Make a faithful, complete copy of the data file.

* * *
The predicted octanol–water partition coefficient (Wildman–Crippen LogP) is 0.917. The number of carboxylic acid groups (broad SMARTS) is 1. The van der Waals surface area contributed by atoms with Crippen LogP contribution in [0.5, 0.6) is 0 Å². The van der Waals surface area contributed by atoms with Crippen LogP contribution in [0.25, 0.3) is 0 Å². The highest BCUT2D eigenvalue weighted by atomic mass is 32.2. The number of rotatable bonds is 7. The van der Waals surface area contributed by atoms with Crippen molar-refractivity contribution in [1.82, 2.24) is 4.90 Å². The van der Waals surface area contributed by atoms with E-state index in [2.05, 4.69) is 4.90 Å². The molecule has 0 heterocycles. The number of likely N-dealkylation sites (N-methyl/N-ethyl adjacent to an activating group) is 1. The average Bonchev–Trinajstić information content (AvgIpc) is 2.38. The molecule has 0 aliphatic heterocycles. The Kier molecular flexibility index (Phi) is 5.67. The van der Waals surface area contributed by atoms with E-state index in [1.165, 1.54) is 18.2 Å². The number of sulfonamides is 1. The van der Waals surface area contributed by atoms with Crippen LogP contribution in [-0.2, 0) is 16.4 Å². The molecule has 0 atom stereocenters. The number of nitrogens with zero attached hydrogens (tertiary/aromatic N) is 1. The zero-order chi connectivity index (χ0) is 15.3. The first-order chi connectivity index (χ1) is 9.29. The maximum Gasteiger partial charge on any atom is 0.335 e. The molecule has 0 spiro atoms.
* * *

The predicted octanol–water partition coefficient (Wildman–Crippen LogP) is 0.917. The number of carboxylic acid groups (broad SMARTS) is 1. The van der Waals surface area contributed by atoms with Crippen LogP contribution in [0.5, 0.6) is 0 Å². The van der Waals surface area contributed by atoms with Crippen LogP contribution in [0.25, 0.3) is 0 Å². The highest BCUT2D eigenvalue weighted by atomic mass is 32.2. The number of rotatable bonds is 7. The van der Waals surface area contributed by atoms with Crippen molar-refractivity contribution in [1.82, 2.24) is 4.90 Å². The van der Waals surface area contributed by atoms with E-state index in [2.05, 4.69) is 4.90 Å². The molecule has 0 heterocycles. The number of likely N-dealkylation sites (N-methyl/N-ethyl adjacent to an activating group) is 1. The average Bonchev–Trinajstić information content (AvgIpc) is 2.38. The molecule has 0 aliphatic heterocycles. The Kier molecular flexibility index (Phi) is 5.67. The van der Waals surface area contributed by atoms with E-state index in [1.165, 1.54) is 18.2 Å². The number of sulfonamides is 1. The van der Waals surface area contributed by atoms with Crippen LogP contribution in [-0.2, 0) is 16.4 Å². The molecule has 0 atom stereocenters. The number of nitrogens with zero attached hydrogens (tertiary/aromatic N) is 1. The zero-order chi connectivity index (χ0) is 15.3. The first-order chi connectivity index (χ1) is 9.29. The maximum Gasteiger partial charge on any atom is 0.335 e. The molecule has 0 spiro atoms.